What Love Has to Do With Running After 50

Sarah Humphrey is a writer, businesswoman, runner and yogini. She has recently taken up biking, lap swimming and tennis, and has discovered to her surprise that she has become an athlete. She has been divorced and widowed and is the proud mother of one son and two wonderful “bonus” children. She is the founder and CEO of Communicate with Integrity Inc., a branding, strategy and communications consultancy focused on organizations committed to making the world a better place.

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When I was turning 50 in 2007, I was very unhappy, in an emotionally abusive marriage, and seriously considering divorce. My father gave me great advice – start running at 50 like he had. He said “set a time or a distance, start running, and walk when you run out of breath. Repeat. One day you will find you don’t have to stop to walk.” So, I did.

Then while dealing with my father fighting cancer, a very contentious divorce, a young teenage son and a stressful job, my first love reappeared in my life. One sleepless night I checked Facebook and people were congratulating Tim on his first 100. I thought “100 what?” When I realized it was a 100-mile run, I thought “that’s crazy,” and I sent him a note. Soon it was first love for the second time. And another man who loved me encouraged me to run.

I quickly moved up from 5K’s to 10 milers and a few half marathons. I tackled my first marathon at age 56 – Wineglass – in October 2013. I suffered the entire second half but finished in under 4 hours and 30 minutes. Then Tim told me that a 50K was “easier than a marathon” and “like a day in the woods.” Foolishly, I believed him.

In February 2014 we completed Holiday Lake 50K in what the famous race director David Horton called “epic conditions.” We woke to drizzle at 32 degrees on a course with 8 inches of snow. It was beautiful until the single track turned into a river of running muddy slush. Around mile 4 we saw a woman being carried by a group of strong men – she had slipped on ice and broken her leg. I turned to Tim and said, “if nothing’s broken, I’m finishing this goddam f-ing thing.” I made the cut off after the first loop and set out again, singing “Mud River” because laughing helped keep us moving forward. Near the end the only way I could lift my right leg was to jam my fist into my right groin – my psoas was done, but the race wasn’t. When we finished and hit the showers, I discovered my feet were dark purple. Later we discovered we both had trench foot from having our feet in icy cold water all day.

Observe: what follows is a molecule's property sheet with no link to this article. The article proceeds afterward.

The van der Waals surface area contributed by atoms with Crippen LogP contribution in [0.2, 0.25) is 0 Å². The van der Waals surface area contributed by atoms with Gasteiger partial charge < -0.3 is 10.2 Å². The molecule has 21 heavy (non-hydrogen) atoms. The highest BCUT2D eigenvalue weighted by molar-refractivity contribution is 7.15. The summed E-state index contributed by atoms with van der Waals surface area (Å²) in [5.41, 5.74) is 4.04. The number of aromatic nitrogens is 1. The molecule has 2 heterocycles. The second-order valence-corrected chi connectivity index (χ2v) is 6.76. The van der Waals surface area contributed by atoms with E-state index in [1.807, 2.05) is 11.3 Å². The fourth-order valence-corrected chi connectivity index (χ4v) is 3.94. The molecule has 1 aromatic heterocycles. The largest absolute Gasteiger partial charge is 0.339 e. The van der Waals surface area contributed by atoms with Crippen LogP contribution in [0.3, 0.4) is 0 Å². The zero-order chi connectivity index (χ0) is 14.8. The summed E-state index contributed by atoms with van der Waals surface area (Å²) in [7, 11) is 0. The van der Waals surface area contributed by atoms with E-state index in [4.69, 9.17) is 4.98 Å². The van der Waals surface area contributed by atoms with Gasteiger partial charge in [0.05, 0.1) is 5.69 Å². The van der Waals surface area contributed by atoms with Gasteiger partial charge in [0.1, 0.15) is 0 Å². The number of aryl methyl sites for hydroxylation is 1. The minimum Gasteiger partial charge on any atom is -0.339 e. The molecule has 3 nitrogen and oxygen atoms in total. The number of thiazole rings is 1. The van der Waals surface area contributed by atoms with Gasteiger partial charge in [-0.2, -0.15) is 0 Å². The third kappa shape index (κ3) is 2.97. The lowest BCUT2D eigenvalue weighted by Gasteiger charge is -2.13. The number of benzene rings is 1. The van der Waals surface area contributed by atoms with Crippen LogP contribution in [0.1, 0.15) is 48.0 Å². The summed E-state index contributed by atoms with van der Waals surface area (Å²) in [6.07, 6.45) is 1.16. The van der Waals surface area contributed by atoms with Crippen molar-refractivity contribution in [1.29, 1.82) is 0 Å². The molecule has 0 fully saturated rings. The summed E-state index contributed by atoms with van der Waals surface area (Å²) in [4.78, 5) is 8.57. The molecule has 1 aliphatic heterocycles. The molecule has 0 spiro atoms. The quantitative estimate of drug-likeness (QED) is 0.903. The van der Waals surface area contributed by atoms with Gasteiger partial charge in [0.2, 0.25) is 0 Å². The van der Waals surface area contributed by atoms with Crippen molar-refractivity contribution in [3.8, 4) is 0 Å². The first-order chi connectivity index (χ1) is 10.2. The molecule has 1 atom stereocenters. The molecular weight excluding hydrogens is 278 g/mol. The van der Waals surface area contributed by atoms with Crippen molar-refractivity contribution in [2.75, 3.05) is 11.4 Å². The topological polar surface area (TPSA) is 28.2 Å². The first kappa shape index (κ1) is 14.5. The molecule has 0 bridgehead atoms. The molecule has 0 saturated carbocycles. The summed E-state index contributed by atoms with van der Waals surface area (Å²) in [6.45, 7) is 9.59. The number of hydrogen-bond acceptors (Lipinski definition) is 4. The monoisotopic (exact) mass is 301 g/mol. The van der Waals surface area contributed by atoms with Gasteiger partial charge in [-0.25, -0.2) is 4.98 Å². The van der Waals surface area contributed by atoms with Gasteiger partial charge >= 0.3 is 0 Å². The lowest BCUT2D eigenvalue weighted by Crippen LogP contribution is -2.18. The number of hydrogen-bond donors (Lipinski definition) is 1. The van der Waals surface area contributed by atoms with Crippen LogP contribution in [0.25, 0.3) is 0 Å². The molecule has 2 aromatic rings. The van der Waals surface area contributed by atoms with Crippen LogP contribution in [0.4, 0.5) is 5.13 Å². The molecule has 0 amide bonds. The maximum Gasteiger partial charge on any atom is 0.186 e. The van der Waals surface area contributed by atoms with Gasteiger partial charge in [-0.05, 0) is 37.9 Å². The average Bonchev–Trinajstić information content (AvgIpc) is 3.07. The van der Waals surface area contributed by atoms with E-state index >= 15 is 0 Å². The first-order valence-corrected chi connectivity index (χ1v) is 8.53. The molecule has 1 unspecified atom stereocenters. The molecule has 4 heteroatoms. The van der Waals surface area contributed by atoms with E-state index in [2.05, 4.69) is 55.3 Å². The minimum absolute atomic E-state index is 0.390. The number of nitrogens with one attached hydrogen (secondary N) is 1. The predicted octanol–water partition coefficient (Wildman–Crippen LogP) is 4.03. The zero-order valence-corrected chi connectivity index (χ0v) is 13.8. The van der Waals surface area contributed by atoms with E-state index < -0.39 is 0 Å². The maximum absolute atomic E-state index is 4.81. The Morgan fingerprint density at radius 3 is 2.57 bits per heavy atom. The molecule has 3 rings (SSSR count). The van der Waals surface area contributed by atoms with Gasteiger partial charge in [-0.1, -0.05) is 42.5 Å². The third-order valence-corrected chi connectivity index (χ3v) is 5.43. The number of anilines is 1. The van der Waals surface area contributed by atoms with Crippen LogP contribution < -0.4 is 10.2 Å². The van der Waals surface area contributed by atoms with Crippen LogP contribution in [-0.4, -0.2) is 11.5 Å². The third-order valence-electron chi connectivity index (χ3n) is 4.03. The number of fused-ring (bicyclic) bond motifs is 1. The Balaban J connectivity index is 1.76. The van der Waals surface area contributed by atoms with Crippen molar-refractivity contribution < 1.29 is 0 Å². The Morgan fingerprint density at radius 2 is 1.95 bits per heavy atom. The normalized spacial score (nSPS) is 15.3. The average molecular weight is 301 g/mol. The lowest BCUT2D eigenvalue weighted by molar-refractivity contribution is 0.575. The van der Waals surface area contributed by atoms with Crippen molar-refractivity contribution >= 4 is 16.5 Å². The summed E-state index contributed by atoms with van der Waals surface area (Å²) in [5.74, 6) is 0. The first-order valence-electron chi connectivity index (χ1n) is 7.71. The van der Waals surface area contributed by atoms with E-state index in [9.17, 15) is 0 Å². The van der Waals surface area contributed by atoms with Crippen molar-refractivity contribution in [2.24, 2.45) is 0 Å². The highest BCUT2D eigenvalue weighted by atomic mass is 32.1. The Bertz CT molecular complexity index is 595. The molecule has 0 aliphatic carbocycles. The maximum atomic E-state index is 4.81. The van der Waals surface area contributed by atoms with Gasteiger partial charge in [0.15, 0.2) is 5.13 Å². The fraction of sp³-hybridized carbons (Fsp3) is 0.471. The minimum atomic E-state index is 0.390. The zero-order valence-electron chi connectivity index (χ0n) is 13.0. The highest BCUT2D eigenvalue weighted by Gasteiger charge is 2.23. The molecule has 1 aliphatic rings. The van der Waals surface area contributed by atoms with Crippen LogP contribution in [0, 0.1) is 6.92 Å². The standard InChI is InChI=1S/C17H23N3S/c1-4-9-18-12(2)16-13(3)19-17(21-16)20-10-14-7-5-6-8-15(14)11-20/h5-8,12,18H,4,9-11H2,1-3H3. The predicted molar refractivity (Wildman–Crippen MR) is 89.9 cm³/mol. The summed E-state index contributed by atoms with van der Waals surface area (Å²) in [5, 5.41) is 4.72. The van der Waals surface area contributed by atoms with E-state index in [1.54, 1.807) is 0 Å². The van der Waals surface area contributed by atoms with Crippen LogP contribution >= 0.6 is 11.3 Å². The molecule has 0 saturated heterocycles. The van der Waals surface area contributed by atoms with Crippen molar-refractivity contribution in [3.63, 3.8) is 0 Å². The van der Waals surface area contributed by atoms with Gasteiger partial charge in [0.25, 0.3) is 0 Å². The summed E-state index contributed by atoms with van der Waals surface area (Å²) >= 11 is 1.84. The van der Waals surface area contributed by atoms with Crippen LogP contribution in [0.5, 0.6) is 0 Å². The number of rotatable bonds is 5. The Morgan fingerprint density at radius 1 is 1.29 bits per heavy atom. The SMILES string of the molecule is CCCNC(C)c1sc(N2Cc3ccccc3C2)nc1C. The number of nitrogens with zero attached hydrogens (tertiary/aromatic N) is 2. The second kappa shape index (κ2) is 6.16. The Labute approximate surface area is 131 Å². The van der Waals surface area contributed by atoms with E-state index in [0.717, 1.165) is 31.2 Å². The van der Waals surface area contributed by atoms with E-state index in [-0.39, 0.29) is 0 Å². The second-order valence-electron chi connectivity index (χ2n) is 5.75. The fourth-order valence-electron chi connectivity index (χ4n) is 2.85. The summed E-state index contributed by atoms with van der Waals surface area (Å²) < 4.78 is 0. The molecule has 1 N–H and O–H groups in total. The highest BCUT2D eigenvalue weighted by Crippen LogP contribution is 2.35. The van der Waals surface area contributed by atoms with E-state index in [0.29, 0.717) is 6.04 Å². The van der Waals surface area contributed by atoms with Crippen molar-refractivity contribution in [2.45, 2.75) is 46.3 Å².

You may wonder why I ever did another trail race after that. They had to get easier, no?!? Well, within months we learned that Tim had mantle cell lymphoma. One of the fittest, healthiest, most wonderful men I have ever known. When someone you love has cancer it is hard to know what to do. I decided to run the New York City Marathon to raise money for the American Cancer Society’s DetermiNation team. It was an amazing experience, and inspired Tim. When he was able to run, we completed the New York City Half Marathon and the Marine Corps 10K together for the team.

But as his disease got worse, he spent much of the last year of his life in and out of Memorial Sloan Kettering. For me, running became more therapy and less about races. I used to drive to MSK from my home on Long Island at 5am, bring him “real” coffee and the New York Times, run in Central Park, go back to have breakfast with him, then go to the office, shower and work. Back to him after work, then home to Long Island to sleep. Repeat.

Tim died in February 2017; 6 days short of his 60th birthday. A few hours before he died, I told him I would always be with him in his favorite places – in the ocean, and on the trails. On his birthday I organized a trail run on his honor. Then I returned to more running. That spring I did the North Face Trail half marathon in Virginia with friends and the New York City half marathon alone, but with Tim in my heart. In November I ran the New York City marathon with the ACS team again – super slow but enjoying every step in Tim’s honor. By 2018 I was ready to tackle another 50K.

Since I turned 60 I have completed 7 more 50K’s, one 50 miler, and countless miles in training. I learned I could win my age group, usually by being the only one in it! At Holiday Lake 50K in 2019 I was cheered to the finish line by David Horton yelling through his bullhorn “here comes Sarah Humphrey, the oldest female runner here!” Many would be mortified – I was proud! In 2019 I got my 50K PR – just under 7 hours, and came in 43rd out of 100 women, despite being the oldest by quite a few years. In my 60’s I have taken up biking, lap swimming, and now tennis. Next up – Tarawera 50K 2023 in New Zealand at age 65. To my surprise, I seem to have become an athlete. It’s never too late!

About the Author

Sarah Humphrey is a writer, businesswoman, runner and yogini. She has recently taken up biking, lap swimming and tennis, and has discovered to her surprise that she has become an athlete. She has been divorced and widowed and is the proud mother of one son and two wonderful “bonus” children. She is the founder and CEO of Communicate with Integrity Inc., a branding, strategy and communications consultancy focused on organizations committed to making the world a better place.

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